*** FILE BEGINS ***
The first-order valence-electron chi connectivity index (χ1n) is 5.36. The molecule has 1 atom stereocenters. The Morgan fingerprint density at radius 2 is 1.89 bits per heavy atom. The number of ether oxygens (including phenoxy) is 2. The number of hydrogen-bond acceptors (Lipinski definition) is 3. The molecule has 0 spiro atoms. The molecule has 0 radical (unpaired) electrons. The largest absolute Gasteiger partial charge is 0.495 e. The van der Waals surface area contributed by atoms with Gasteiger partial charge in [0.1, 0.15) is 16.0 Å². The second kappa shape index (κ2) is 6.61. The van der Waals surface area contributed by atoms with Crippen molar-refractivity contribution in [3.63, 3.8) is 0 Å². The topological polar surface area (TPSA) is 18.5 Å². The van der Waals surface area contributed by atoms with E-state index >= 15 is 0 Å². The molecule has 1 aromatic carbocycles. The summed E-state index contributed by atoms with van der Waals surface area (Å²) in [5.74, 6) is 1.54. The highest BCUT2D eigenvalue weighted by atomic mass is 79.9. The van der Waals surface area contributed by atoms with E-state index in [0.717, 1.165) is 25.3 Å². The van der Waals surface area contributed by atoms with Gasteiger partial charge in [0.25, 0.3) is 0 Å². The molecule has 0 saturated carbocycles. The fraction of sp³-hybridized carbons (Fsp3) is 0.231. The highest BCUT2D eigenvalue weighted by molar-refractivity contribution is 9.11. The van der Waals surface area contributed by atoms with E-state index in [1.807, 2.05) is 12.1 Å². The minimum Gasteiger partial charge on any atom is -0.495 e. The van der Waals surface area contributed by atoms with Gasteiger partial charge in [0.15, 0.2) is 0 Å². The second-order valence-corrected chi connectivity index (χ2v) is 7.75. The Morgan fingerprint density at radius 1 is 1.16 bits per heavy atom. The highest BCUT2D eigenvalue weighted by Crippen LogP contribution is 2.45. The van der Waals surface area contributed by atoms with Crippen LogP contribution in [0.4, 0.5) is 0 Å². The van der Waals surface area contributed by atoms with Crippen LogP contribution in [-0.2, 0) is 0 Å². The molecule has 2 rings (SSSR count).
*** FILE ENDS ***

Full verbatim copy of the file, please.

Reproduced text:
The first-order valence-electron chi connectivity index (χ1n) is 5.36. The molecule has 1 atom stereocenters. The Morgan fingerprint density at radius 2 is 1.89 bits per heavy atom. The number of ether oxygens (including phenoxy) is 2. The number of hydrogen-bond acceptors (Lipinski definition) is 3. The molecule has 0 spiro atoms. The molecule has 0 radical (unpaired) electrons. The largest absolute Gasteiger partial charge is 0.495 e. The van der Waals surface area contributed by atoms with Gasteiger partial charge in [0.1, 0.15) is 16.0 Å². The second kappa shape index (κ2) is 6.61. The van der Waals surface area contributed by atoms with Crippen molar-refractivity contribution in [3.63, 3.8) is 0 Å². The topological polar surface area (TPSA) is 18.5 Å². The van der Waals surface area contributed by atoms with E-state index >= 15 is 0 Å². The molecule has 1 aromatic carbocycles. The summed E-state index contributed by atoms with van der Waals surface area (Å²) in [5.74, 6) is 1.54. The highest BCUT2D eigenvalue weighted by atomic mass is 79.9. The van der Waals surface area contributed by atoms with E-state index in [0.717, 1.165) is 25.3 Å². The van der Waals surface area contributed by atoms with Gasteiger partial charge in [0.25, 0.3) is 0 Å². The molecule has 0 saturated carbocycles. The fraction of sp³-hybridized carbons (Fsp3) is 0.231. The highest BCUT2D eigenvalue weighted by molar-refractivity contribution is 9.11. The van der Waals surface area contributed by atoms with E-state index in [1.807, 2.05) is 12.1 Å². The minimum Gasteiger partial charge on any atom is -0.495 e. The van der Waals surface area contributed by atoms with Gasteiger partial charge in [0.15, 0.2) is 0 Å². The second-order valence-corrected chi connectivity index (χ2v) is 7.75. The Morgan fingerprint density at radius 1 is 1.16 bits per heavy atom. The highest BCUT2D eigenvalue weighted by Crippen LogP contribution is 2.45. The van der Waals surface area contributed by atoms with Crippen LogP contribution in [0.4, 0.5) is 0 Å². The van der Waals surface area contributed by atoms with Crippen LogP contribution in [-0.2, 0) is 0 Å². The molecule has 2 rings (SSSR count).